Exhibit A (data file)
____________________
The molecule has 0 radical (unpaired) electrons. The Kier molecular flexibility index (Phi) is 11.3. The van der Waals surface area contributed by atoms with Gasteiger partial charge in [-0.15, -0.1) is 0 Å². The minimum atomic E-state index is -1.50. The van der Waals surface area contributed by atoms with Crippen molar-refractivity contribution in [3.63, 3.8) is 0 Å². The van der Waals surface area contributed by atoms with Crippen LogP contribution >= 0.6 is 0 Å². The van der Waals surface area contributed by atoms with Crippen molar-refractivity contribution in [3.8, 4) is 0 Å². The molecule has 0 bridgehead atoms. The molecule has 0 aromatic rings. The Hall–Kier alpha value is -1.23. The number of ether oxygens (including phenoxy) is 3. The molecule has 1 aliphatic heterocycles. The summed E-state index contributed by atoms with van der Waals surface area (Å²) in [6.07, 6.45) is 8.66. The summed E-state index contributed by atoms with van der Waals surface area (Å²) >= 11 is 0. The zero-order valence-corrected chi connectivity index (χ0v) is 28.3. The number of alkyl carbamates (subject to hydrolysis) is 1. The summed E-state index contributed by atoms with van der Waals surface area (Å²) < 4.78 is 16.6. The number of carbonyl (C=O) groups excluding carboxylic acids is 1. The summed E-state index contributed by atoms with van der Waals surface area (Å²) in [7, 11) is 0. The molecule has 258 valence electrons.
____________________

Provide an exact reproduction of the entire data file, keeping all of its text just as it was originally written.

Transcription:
The molecule has 0 radical (unpaired) electrons. The Kier molecular flexibility index (Phi) is 11.3. The van der Waals surface area contributed by atoms with Gasteiger partial charge in [-0.15, -0.1) is 0 Å². The minimum atomic E-state index is -1.50. The van der Waals surface area contributed by atoms with Crippen molar-refractivity contribution in [3.63, 3.8) is 0 Å². The van der Waals surface area contributed by atoms with Crippen LogP contribution >= 0.6 is 0 Å². The van der Waals surface area contributed by atoms with Crippen molar-refractivity contribution in [3.8, 4) is 0 Å². The molecule has 0 bridgehead atoms. The molecule has 0 aromatic rings. The Hall–Kier alpha value is -1.23. The number of ether oxygens (including phenoxy) is 3. The molecule has 1 aliphatic heterocycles. The summed E-state index contributed by atoms with van der Waals surface area (Å²) in [6.07, 6.45) is 8.66. The summed E-state index contributed by atoms with van der Waals surface area (Å²) >= 11 is 0. The zero-order valence-corrected chi connectivity index (χ0v) is 28.3. The number of alkyl carbamates (subject to hydrolysis) is 1. The summed E-state index contributed by atoms with van der Waals surface area (Å²) < 4.78 is 16.6. The number of carbonyl (C=O) groups excluding carboxylic acids is 1. The summed E-state index contributed by atoms with van der Waals surface area (Å²) in [7, 11) is 0. The molecule has 258 valence electrons.